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Accessing devices and
When you are genuinely interested in one thing, it will always lead to something else.
— Eleanor Roosevelt
Smartphones and tablets owe much of their success to the high quality of their sensors and internal
devices. If you go back to the early days of the iPhone, you may recall how astonished people were
with the now-mundane Flashlight application. That was essentially a toy app—though it had some
practical use. The assortment of devices and sensors you find on modern devices, such as a tablet
equipped with Microsoft Windows 8, is so rich as to enable developers to think and build completely
new types of applications.
environment, to a variety of Windows Runtime application programming interfaces (APIs) that give
you control of a range of sensors, including such things as a GPS, a light sensor, an accelerometer, and
a compass. In addition, a Windows Store application can gain access to devices both connected to the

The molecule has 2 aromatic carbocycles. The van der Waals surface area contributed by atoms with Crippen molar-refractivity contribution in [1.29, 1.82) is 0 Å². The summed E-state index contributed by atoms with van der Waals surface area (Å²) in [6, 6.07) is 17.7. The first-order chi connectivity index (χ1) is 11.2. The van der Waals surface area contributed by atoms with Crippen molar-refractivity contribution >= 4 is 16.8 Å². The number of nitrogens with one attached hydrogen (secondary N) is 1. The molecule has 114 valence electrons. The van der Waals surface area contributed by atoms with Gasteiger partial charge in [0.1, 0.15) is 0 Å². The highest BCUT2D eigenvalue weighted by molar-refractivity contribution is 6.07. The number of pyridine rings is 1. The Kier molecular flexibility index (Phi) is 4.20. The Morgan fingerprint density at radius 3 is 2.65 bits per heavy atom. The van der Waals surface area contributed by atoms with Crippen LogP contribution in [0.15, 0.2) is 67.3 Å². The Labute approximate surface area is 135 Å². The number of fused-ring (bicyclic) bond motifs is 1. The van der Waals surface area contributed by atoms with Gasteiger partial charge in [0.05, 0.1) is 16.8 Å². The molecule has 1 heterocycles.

computer or embedded in it. Typical examples are printers and the webcam.
In this chapter, you'll learn how to use the webcam programmatically, how to print content, and
how to work with one of the most useful sensors—the GPS component that returns the current
location of the user.
Working with the webcam
Today almost all computers and devices come with a high-resolution webcam. A webcam is typically
employed by built-in programs to support video conferencing and video chat. It is also common
for applications to leverage the webcam to take instant pictures of the user. From a programming
perspective, the webcam is just like any other piece of hardware. As a developer, you learn about